4- Inspect the skirting between the screen and the conveyor it sits over. Leaks in this area can cause a build-up of aggregate which interferes with the operation of the tail roll of that conveyor.
  5- Check the drive system and wiring, again looking for the same faults we've discussed on previous pieces of equipment.

      SCALE BELT:   The ratio computer is the brains and the scale conveyor is essentially the heart of a drum mix asphalt plant. Under certain conditions, if it is transmitting inaccurate data to the ratio computer, this unit can literally break a company through 'out-of-spec' penalties. Considering what is at stake, this unit deserves an exacting and painstaking inspection. Since the price of failure is so high, the old adage 'when in doubt, throw it out!' applies to the components of this unit more than any other.
  1- Begin by inspecting this unit the same as for the conveyors we've previously discussed. Pay particular attention to any evidence of 'tracking' problems such as ragged or frayed belt edges. The scale conveyor's frame sometimes offers testimony of tracking problems in the early stages. Look for shiny places on the frame around the head and tail roll areas which would indicate belt rubbing. Tracking can, and does, effect the data output from the weigh bridge.
  2- Check the speed sensor (usually on the tail roll). Is it loose or damaged in any way? If so, slate it for attention. Pay close attention to the unit's wiring. Is it damaged or brittle? If so, it should be replaced.

NOTE: It's a good idea to have a spare speed sensor with new wire on hand should the unit fail in the heat of battle.
  3- The weigh bridge should be checked for any obvious damage. Malfunctioning rollers on this unit cause inaccurate readings, leading to 'out-of-spec' mix. Additionally, three rollers above and below the weigh bridge should be examined exhaustively. Mark for repair any that raise questions. It is also a good idea to schedule an examination of the ride height of the weigh bridge. Usually this is done with a string line. Consult your unit's operating manual for the proper procedure.
  4- A visual inspection of the load-cell usually reveals little other than physical damage. These components either work or they don't. For this reason it is strongly recommended that a functioning spare be kept on hand.
  5- Schedule a time for a full scale belt calibration test sequence. You should check for 'weighed load' accuracy, linearity (accuracy through a wide range of weights) and repeatability. If the unit fails any of these tests do you want to head into a paving season with it?

  See the GENERAL MAINTENANCE section near the end of this article.

      SLINGER CONVEYOR OR FEED CHUTE:   Some plants use chutes, others use conveyors to feed the cold aggregates into the drier. We'll talk about chutes first, since it is a simple procedure to check it.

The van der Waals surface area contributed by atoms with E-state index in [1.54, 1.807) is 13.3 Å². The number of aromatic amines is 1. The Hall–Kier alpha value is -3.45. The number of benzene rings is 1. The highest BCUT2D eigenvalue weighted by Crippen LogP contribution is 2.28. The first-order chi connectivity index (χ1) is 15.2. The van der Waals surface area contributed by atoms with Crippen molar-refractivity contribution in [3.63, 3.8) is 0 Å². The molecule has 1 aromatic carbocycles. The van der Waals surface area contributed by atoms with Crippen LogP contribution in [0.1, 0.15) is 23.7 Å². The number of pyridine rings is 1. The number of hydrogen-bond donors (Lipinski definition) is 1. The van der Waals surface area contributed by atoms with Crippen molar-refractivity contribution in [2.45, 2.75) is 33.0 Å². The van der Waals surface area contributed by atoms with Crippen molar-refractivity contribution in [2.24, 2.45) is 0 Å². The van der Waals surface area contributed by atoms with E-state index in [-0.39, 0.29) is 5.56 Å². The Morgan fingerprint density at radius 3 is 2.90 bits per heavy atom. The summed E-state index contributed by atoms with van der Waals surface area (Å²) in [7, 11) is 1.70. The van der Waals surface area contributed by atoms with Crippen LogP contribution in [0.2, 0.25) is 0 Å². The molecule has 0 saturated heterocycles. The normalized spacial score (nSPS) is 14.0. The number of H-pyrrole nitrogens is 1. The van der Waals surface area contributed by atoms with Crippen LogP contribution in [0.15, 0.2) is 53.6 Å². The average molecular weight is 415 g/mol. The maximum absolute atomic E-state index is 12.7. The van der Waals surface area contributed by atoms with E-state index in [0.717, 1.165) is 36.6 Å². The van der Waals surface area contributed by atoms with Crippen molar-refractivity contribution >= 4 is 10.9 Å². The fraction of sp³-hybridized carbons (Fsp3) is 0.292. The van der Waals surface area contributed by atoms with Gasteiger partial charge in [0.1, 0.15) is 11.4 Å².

1- Thoroughly clean the chute, then inspect the floor and walls for abnormal wear. Record any repairs that are needed.

     Slinger belt:
Because of its high operating speed a slinger conveyor, especially a reversible one, requires a more thorough inspection than a normal conveyor.
  1- As with the other conveyors, check all bearings and rollers.
  2- Since this unit typically runs under the burner, you need to check the belt for any signs of heat damage. If there is any doubt in your mind about this belt
REPLACE IT! In the case of vulcanized belts this is a time consuming process, not one you want to address in the middle of a large paving job. If yours is a laced belt and shows signs of damage, perhaps it would be a good idea to stock a pre-cut and laced spare so that replacement time is reduced to a minimum.
  3- Bearings at the burner end of the slinger conveyor operate in an extremely hostile environment. High heat combined with high speed ensure that these units are a frequent maintenance item. A few spare bearings could spell the difference between down-time and nightly maintenance. If you don't already use them, perhaps you should check into 'hostile-duty' bearings designed and introduced in recent years for just such applications.
  4- Most slingers use 'training' idlers. Examine them to verify proper operation. Mark for repair or replacement any that need it.

See the GENERAL MAINTENANCE section near the end of this article.

     DRIER/MIXER:   Whole articles could be written on the subject of DRIER/MIXER maintenance, covering a wide variety of topics including flight design and internal air flow relating to veil patterns. That's not the focus of this dissertation. We will deal with inspecting and scheduling repairs for the components that you already have. To that end, no mention will be made of the various configurations of flights that are available.
We will begin with the internal components of the unit, then move to the external components. Since the inspection detailed in #6 of the BURNER section is performed from inside the drier, perhaps it would be a good idea to read that section also before entering the drier.
   The unit should be as clean as possible inside for this inspection. Before setting out on a manual cleaning mission, consider heating 20 or 30 tons of course aggregate to around 400 degrees. Sometimes this will clean a surprising amount of accumulated material out of a drum mixer, slat conveyor, batcher and storage silo.
  1- Inspect each and every flight for the following problems:

     A- excessive wear
     B- heat curling
     C- impact bending
     D- cracking or absence